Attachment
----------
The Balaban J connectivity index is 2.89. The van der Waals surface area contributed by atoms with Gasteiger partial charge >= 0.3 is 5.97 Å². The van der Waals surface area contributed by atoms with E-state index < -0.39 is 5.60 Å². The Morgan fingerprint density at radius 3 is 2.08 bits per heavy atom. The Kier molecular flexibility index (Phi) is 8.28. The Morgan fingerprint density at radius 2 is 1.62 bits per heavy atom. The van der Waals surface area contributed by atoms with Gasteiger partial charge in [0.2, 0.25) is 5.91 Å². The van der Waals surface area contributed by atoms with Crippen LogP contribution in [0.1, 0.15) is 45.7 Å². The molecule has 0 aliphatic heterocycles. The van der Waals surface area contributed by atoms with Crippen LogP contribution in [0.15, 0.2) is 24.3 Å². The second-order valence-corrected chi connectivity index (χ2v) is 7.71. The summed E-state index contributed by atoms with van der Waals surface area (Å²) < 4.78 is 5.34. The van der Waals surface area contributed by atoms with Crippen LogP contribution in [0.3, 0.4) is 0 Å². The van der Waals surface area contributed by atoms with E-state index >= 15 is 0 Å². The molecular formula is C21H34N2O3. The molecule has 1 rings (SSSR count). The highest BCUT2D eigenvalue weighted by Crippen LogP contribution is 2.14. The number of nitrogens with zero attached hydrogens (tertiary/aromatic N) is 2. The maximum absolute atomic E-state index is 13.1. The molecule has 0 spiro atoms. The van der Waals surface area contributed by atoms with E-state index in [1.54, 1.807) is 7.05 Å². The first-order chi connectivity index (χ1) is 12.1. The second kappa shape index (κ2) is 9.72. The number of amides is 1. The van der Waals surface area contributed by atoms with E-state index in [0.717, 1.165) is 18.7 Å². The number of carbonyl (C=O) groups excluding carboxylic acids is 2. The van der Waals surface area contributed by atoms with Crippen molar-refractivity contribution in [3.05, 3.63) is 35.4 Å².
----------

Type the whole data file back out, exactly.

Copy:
The Balaban J connectivity index is 2.89. The van der Waals surface area contributed by atoms with Gasteiger partial charge >= 0.3 is 5.97 Å². The van der Waals surface area contributed by atoms with E-state index < -0.39 is 5.60 Å². The Morgan fingerprint density at radius 3 is 2.08 bits per heavy atom. The Kier molecular flexibility index (Phi) is 8.28. The Morgan fingerprint density at radius 2 is 1.62 bits per heavy atom. The van der Waals surface area contributed by atoms with Gasteiger partial charge in [0.2, 0.25) is 5.91 Å². The van der Waals surface area contributed by atoms with Crippen LogP contribution in [0.1, 0.15) is 45.7 Å². The molecule has 0 aliphatic heterocycles. The van der Waals surface area contributed by atoms with Crippen LogP contribution in [0.15, 0.2) is 24.3 Å². The second-order valence-corrected chi connectivity index (χ2v) is 7.71. The summed E-state index contributed by atoms with van der Waals surface area (Å²) < 4.78 is 5.34. The van der Waals surface area contributed by atoms with Crippen LogP contribution in [0.3, 0.4) is 0 Å². The van der Waals surface area contributed by atoms with E-state index >= 15 is 0 Å². The molecular formula is C21H34N2O3. The molecule has 1 rings (SSSR count). The highest BCUT2D eigenvalue weighted by Crippen LogP contribution is 2.14. The number of nitrogens with zero attached hydrogens (tertiary/aromatic N) is 2. The maximum absolute atomic E-state index is 13.1. The molecule has 0 spiro atoms. The van der Waals surface area contributed by atoms with E-state index in [1.54, 1.807) is 7.05 Å². The first-order chi connectivity index (χ1) is 12.1. The second kappa shape index (κ2) is 9.72. The number of amides is 1. The van der Waals surface area contributed by atoms with E-state index in [0.717, 1.165) is 18.7 Å². The number of carbonyl (C=O) groups excluding carboxylic acids is 2. The van der Waals surface area contributed by atoms with Crippen molar-refractivity contribution in [3.05, 3.63) is 35.4 Å².